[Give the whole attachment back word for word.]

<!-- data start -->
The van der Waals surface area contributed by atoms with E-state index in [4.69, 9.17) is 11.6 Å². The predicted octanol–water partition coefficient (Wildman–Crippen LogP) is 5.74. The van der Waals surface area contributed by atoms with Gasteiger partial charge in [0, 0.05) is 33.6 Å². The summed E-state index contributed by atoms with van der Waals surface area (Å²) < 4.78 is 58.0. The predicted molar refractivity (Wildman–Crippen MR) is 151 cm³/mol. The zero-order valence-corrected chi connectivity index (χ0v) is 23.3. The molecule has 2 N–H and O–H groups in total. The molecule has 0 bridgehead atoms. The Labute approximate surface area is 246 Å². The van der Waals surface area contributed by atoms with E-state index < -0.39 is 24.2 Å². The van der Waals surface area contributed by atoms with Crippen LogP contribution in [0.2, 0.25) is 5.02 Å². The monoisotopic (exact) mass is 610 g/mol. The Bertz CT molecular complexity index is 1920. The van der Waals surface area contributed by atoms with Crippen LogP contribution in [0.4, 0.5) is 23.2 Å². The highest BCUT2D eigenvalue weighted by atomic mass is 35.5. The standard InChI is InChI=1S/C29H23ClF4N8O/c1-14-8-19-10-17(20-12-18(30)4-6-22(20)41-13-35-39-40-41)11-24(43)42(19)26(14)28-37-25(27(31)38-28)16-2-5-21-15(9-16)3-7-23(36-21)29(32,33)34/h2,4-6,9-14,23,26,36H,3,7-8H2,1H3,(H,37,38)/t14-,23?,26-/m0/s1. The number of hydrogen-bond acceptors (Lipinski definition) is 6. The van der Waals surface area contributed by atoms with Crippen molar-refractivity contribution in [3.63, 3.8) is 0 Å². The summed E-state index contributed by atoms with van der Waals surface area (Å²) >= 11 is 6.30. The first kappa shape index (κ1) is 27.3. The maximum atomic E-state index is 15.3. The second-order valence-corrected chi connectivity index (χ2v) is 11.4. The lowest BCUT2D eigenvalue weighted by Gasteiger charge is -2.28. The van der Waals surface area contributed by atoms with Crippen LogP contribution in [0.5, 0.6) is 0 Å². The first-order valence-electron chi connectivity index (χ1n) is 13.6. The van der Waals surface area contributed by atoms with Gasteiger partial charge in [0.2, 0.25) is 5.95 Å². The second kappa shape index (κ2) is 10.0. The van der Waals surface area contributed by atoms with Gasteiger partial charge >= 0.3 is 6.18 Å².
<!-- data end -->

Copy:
The van der Waals surface area contributed by atoms with E-state index in [4.69, 9.17) is 11.6 Å². The predicted octanol–water partition coefficient (Wildman–Crippen LogP) is 5.74. The van der Waals surface area contributed by atoms with Gasteiger partial charge in [0, 0.05) is 33.6 Å². The summed E-state index contributed by atoms with van der Waals surface area (Å²) < 4.78 is 58.0. The predicted molar refractivity (Wildman–Crippen MR) is 151 cm³/mol. The zero-order valence-corrected chi connectivity index (χ0v) is 23.3. The molecule has 2 N–H and O–H groups in total. The molecule has 0 bridgehead atoms. The Labute approximate surface area is 246 Å². The van der Waals surface area contributed by atoms with E-state index < -0.39 is 24.2 Å². The van der Waals surface area contributed by atoms with Crippen LogP contribution in [0.2, 0.25) is 5.02 Å². The monoisotopic (exact) mass is 610 g/mol. The Bertz CT molecular complexity index is 1920. The van der Waals surface area contributed by atoms with Crippen LogP contribution in [0.4, 0.5) is 23.2 Å². The highest BCUT2D eigenvalue weighted by atomic mass is 35.5. The standard InChI is InChI=1S/C29H23ClF4N8O/c1-14-8-19-10-17(20-12-18(30)4-6-22(20)41-13-35-39-40-41)11-24(43)42(19)26(14)28-37-25(27(31)38-28)16-2-5-21-15(9-16)3-7-23(36-21)29(32,33)34/h2,4-6,9-14,23,26,36H,3,7-8H2,1H3,(H,37,38)/t14-,23?,26-/m0/s1. The number of hydrogen-bond acceptors (Lipinski definition) is 6. The van der Waals surface area contributed by atoms with Crippen molar-refractivity contribution in [3.63, 3.8) is 0 Å². The summed E-state index contributed by atoms with van der Waals surface area (Å²) >= 11 is 6.30. The first kappa shape index (κ1) is 27.3. The maximum atomic E-state index is 15.3. The second-order valence-corrected chi connectivity index (χ2v) is 11.4. The lowest BCUT2D eigenvalue weighted by Gasteiger charge is -2.28. The van der Waals surface area contributed by atoms with Crippen LogP contribution in [0.5, 0.6) is 0 Å². The first-order valence-electron chi connectivity index (χ1n) is 13.6. The van der Waals surface area contributed by atoms with Gasteiger partial charge in [0.2, 0.25) is 5.95 Å². The second kappa shape index (κ2) is 10.0. The van der Waals surface area contributed by atoms with Gasteiger partial charge >= 0.3 is 6.18 Å².